A History of American Abortion Rights: The Ongoing Fight for Women's Reproduction Freedoms
Abortion is about as old as pregnancy, a procedure even Puritans practiced — in colonial America, it was legal before quickening, usually around the beginning of the second trimester. Today, it's still legal, despite conservatives' better efforts. Thanks to the anti-abortion movement, a woman's right to terminate her pregnancy seems in many areas to be hanging on by a thread.
"In my more than 20 years with NAF [National Abortion Federation], I have not seen such an escalation of hate speech, threats, and calls to action against abortion providers," the organization's president and CEO Vicki Saporta said of abortion rights in 2015.
And yet the majority of Americans think it should be legal for a woman to terminate her pregnancy, regardless of whether or not they morally approve of the procedure. According to the most recent statistics from the Guttmacher Institute, over 1 million abortions were performed nationwide in 2011. Now, as in the past, efforts to curtail women's abortion access haven't kept women from terminating pregnancies. But never has the anti-abortion movement been so virulent as it is today.
The first abortion law was instituted in Connecticut in 1821, and designed to guard women from "taking the trade," which often meant consuming poison in order to end their pregnancies, according to the Chicago Tribune. Abortifacients were easy to obtain and frequently fatal.
In a review of Leslie Reagan's When Abortion Was a Crime, the Atlantic described the abortifacient retail landscape in the first half of the 19th century. Even as the law targeted the sale of abortion drugs, the business of pregnancy termination was "booming," thanks to the involvement of midwives and alternative medical practitioners. Physicians didn't like that.
1847 saw the founding of the American Medical Association (AMA) and the push to "improve, professionalize and ultimately control the practice of medicine in the United States," in the words of James Mohr, author of Abortion in America. The AMA took the nation's abortion reins, the Atlantic reported, as a means of exerting its authority, driven by one Dr. Horatio Storer.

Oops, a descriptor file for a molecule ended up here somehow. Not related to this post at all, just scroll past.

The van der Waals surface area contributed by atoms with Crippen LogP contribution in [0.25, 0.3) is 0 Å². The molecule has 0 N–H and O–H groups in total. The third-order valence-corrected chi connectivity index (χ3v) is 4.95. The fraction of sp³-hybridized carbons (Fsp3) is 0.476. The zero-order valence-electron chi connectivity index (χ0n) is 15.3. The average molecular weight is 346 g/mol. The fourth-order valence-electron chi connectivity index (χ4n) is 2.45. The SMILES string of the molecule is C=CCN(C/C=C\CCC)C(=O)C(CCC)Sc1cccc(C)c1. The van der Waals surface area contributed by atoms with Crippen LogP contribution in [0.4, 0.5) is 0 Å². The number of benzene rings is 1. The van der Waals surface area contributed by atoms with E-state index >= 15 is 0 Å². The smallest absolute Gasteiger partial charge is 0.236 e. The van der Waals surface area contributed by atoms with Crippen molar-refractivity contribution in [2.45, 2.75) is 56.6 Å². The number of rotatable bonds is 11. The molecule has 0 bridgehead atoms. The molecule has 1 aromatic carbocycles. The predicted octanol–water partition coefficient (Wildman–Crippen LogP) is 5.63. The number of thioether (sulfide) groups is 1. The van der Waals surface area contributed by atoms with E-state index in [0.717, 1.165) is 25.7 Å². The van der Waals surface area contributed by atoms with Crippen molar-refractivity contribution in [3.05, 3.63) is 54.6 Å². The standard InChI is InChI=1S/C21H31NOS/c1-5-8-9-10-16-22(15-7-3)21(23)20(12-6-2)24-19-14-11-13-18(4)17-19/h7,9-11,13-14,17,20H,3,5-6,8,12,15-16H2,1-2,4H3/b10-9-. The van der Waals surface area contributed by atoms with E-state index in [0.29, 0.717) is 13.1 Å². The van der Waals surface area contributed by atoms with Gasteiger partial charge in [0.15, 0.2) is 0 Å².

The physicians' crusade against abortion
Storer spearheaded the physicians' crusade against abortion, beginning in his native state of Massachusetts and fanning out across the country. In 1857, Storer successfully lobbied the AMA to create a Committee on Criminal Abortion. Even as the opposition argued that women seeking to end their pregnancies would invariably do so, Storer argued the "crime [of abortion] is against the child," while the mother had only herself to blame.
The Committee on Criminal Abortion made the debate about the life of the child, in an impersonal way. More exactly, it seems to have been about the life of Storer's preferred America: In 1868, according to the Atlantic, his main concern was whether or not the West would "be filled by our own children or by those of aliens."
"This is a question our women must answer; upon their loins depends the future destiny of the nation," he said. At the time, wealthy white protestant women were the ones having abortions. With the American WASP threatened, Storer's solution was to require women of European stock to carry pregnancies to term.